\name{basisfd.product}
\alias{basisfd.product}
\alias{*.basisfd}
\title{
Product of two basisfd objects
}
\description{
pointwise multiplication method for basisfd class
}
\usage{
"*.basisfd"(basisobj1, basisobj2)
}
\arguments{
\item{basisobj1, basisobj2}{
objects of class basisfd
}
}
\details{
TIMES for (two basis objects sets up a basis suitable for expanding
the pointwise product of two functional data objects with these
respective bases. In the absence of a true product basis system in
this code, the rules followed are inevitably a compromise:
(1) if both bases are B-splines, the norder is the sum of the
two orders - 1, and the breaks are the union of the
two knot sequences, each knot multiplicity being the maximum
of the multiplicities of the value in the two break sequences.
That is, no knot in the product knot sequence will have a
multiplicity greater than the multiplicities of this value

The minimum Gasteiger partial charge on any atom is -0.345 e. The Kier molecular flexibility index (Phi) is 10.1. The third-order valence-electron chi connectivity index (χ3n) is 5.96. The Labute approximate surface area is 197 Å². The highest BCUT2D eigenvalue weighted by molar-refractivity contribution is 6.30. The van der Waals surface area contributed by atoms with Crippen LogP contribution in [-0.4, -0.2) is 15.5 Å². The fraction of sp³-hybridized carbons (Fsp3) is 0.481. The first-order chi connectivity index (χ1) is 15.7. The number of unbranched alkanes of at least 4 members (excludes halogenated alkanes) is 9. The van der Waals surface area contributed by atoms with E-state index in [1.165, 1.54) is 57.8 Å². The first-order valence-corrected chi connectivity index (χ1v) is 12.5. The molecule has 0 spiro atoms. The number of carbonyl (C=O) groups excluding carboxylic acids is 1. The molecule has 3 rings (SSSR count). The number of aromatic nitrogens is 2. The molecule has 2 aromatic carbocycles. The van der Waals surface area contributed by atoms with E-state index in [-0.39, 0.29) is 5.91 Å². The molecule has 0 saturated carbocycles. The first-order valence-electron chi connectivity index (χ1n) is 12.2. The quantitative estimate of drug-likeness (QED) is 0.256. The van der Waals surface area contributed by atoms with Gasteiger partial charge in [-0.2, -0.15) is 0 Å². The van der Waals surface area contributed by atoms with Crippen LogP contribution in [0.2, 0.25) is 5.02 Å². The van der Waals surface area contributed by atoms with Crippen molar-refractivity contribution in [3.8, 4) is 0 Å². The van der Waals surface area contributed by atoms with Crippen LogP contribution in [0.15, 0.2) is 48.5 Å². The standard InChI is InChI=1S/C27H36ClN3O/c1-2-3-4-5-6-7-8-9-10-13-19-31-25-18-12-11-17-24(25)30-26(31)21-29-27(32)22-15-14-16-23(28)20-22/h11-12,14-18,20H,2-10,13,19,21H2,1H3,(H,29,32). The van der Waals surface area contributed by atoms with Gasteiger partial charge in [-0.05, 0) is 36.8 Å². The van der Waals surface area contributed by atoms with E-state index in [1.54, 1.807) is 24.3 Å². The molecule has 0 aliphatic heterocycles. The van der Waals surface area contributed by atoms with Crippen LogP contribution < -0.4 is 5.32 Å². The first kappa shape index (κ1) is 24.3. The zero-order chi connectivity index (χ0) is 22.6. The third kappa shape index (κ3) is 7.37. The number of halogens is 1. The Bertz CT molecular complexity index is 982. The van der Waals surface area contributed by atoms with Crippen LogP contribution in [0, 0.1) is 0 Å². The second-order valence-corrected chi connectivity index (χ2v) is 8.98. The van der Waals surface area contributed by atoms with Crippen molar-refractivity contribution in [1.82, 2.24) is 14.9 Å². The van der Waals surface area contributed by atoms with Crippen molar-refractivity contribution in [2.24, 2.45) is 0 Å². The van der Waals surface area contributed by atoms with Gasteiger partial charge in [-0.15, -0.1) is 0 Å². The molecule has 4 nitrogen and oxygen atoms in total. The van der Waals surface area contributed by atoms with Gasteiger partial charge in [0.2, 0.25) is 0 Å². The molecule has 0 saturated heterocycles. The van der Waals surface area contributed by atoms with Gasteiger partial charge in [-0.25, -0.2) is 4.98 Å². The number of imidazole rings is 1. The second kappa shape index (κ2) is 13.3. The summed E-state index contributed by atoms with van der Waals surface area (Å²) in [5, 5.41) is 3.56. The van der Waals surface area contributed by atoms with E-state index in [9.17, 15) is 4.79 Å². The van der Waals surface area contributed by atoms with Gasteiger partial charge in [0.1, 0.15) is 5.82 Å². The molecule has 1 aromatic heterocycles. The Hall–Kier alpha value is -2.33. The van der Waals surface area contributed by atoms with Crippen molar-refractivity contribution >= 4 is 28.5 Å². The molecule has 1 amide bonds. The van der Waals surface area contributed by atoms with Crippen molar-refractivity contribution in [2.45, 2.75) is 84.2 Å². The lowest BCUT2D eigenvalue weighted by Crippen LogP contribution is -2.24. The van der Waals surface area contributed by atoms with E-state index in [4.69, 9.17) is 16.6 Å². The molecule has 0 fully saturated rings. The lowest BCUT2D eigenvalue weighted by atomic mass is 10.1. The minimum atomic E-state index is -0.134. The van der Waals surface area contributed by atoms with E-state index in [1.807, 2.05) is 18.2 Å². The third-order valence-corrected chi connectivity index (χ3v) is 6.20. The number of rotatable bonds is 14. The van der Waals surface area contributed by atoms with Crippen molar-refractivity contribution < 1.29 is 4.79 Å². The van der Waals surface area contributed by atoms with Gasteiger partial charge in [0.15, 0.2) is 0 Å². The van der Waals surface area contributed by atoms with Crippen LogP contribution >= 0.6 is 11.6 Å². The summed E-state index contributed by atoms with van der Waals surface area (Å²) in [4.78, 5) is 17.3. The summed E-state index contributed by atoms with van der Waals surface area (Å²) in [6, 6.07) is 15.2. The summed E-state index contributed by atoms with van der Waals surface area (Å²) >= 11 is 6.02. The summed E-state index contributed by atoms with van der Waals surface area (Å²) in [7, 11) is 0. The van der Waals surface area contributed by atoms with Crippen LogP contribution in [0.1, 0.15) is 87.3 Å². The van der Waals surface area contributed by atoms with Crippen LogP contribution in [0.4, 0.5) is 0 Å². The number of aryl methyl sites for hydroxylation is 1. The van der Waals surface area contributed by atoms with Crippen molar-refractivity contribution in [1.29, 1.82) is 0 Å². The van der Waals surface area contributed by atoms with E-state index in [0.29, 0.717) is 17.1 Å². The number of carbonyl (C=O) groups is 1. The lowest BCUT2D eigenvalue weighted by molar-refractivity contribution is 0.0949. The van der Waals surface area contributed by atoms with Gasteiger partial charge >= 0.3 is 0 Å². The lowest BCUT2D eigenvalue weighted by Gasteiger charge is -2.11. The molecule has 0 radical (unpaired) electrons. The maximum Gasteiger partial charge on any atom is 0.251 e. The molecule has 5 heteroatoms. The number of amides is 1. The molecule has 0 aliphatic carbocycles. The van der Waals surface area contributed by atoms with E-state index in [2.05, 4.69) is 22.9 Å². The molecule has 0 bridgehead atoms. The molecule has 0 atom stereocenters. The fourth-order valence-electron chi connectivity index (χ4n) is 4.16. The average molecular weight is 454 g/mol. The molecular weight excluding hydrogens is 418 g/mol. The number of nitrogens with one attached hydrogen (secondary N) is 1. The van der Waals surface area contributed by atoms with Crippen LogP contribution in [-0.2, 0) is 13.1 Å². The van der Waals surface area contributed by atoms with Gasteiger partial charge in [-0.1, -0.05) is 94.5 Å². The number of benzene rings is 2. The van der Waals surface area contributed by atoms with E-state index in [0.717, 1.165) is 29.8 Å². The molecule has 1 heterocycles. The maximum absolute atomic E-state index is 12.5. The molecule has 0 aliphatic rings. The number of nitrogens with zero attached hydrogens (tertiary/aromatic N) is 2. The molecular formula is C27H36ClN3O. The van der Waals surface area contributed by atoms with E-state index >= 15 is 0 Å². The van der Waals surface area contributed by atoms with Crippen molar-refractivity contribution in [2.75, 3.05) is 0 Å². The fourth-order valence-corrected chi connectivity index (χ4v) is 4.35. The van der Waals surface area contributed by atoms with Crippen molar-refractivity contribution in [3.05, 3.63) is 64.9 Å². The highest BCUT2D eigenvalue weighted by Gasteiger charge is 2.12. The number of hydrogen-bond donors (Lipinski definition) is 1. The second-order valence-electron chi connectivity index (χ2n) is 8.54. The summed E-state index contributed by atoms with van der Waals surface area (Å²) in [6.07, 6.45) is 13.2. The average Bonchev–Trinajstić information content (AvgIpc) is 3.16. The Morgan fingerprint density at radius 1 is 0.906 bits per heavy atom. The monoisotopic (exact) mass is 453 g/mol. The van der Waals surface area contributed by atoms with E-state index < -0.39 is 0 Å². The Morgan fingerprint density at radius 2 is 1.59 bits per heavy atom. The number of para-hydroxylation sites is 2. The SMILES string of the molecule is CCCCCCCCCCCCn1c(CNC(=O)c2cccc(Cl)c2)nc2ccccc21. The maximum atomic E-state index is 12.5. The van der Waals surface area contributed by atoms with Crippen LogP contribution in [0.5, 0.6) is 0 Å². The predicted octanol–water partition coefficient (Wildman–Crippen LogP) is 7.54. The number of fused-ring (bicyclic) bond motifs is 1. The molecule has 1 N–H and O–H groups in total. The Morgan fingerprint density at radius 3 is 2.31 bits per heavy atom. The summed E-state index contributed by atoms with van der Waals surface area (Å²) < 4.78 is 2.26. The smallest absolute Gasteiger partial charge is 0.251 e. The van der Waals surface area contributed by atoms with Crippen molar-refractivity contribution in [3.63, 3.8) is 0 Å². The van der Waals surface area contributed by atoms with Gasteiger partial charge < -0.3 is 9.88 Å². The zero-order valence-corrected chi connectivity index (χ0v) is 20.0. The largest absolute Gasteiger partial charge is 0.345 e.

in the two knot sequences.
The rationale this rule is that order of differentiability
of the product at eachy value will be controlled by
whichever knot sequence has the greater multiplicity.
In the case where one of the splines is order 1, or a step
function, the problem is dealt with by replacing the
original knot values by multiple values at that location
to give a discontinuous derivative.
(2) if both bases are Fourier bases, AND the periods are the
the same, the product is a Fourier basis with number of
basis functions the sum of the two numbers of basis fns.
(3) if only one of the bases is B-spline, the product basis
is B-spline with the same knot sequence and order two
higher.
(4) in all other cases, the product is a B-spline basis with
number of basis functions equal to the sum of the two
numbers of bases and equally spaced knots.
}
\seealso{
\code{\link{basisfd}}
}
% docclass is function
\keyword{smooth}